Oystercatcher Update

Screenshot 2020-05-31 at 13.55.55
An oystercatcher by her nest – but look at how diverse, choppy and varied the field has become!

Courthill, Buittle Parish – 31/5/20

A week after it was discovered, I can’t resist a brief update on the oystercatchers which are nesting in my hayfield. These birds have become a signal point of interest this spring, and I pass their nest twice a day as I go back and forth to check the new calves. The grass has risen significantly over the last week, and given the continuous run of hot, dry weather, much of it has now bolted into seed. In many ways, this has only improved the birds’ chance of success, making their nest more camouflaged but also leaving it loose and open enough for chicks to walk through if they survive long enough to hatch.

Given that there are only two eggs in this nest, it would seem to imply that these birds have already tried and failed to nest this year. It’s more normal for oystercatchers to have three or four eggs, and second attempts are often made with fewer eggs. I also have to measure their timing against other oystercatchers in the area, many of which have already produced fit and healthy young. Again, the weather is in their favour – nothing kills wader chicks faster than rain and cold wind.

This year seems to have been unusually productive for oystercatchers, and I know of at least seven nests which have hatched successfully. Four of these are in Castle Douglas – some on the roof of the supermarket, others in parks, playing fields and on rounbabouts. Oystercatchers often feel like an “urban” wader, but breeding in towns and near people is actually very new behaviour – it has only been documented over the last twenty years. In fact, oystercatchers only started to nest away from the seaside about eighty years ago, and many of their habits are extremely recent.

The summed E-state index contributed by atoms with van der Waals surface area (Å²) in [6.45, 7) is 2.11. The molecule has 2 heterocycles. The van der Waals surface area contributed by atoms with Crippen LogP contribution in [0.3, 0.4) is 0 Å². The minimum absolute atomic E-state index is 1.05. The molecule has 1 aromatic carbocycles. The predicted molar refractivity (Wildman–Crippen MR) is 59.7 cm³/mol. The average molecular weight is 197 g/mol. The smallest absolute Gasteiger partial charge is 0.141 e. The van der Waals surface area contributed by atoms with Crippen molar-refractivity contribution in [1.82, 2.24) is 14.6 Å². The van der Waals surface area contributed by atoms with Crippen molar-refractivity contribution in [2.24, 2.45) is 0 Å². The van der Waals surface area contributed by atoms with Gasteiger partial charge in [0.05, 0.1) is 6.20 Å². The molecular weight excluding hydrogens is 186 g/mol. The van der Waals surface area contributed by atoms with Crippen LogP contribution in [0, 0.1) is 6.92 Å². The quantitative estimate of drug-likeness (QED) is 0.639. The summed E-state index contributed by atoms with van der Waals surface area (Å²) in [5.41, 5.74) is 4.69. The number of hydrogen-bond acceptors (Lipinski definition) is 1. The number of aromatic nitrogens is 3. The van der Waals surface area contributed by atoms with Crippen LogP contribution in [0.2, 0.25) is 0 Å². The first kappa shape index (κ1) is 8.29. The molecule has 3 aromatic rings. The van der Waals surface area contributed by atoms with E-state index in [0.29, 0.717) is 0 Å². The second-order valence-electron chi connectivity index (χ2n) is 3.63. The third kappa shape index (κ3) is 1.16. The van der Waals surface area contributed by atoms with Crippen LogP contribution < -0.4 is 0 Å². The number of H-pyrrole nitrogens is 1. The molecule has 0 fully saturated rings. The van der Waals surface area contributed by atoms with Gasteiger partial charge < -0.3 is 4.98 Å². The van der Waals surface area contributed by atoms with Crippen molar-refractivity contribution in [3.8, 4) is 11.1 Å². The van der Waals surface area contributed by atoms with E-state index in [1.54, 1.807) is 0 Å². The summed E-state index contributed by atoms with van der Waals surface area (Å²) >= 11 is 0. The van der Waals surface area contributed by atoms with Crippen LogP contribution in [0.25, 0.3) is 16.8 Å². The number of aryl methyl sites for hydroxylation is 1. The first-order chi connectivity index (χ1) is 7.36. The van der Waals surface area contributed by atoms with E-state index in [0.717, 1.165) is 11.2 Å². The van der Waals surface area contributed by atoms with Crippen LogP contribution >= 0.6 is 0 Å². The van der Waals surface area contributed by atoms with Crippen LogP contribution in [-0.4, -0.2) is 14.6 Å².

The birds can breed in towns because the adult birds naturally forage away from their chicks and bring food back to them. This means that they can nest on flat roofs and in gutters where the chicks are actually safer than they would be on the ground. By comparison, curlews never feed their young and the chicks are expected to find their own food from the day they’re hatched. Curlews are edgy and cautious birds and it’s unfair to draw a comparison between the two, but this simple difference between the two species explains how oystercatchers appear to be growing more common (although they’re really in decline) while curlews are becoming harder to find with every year.

On the subject of oystercatchers, it’s also worth recording a quick chat with my neighbour, who I met when I was in the fettle to enthuse about my hayfield nest. He patiently heard me out, then drily remarked that we’ve come to a sad day when a single oystercatcher’s nest is something to get excited about. He remembered when there used to be a nest of oystercatchers in every field roundabout these parts, and I suppose it set him thinking on the last time he had found eggs. In the end, he was quite surprised to realise that he didn’t know when he had last seen chicks – in that he echoed a general feeling you often find across Scotland; waders are slipping away without anybody really noticing.

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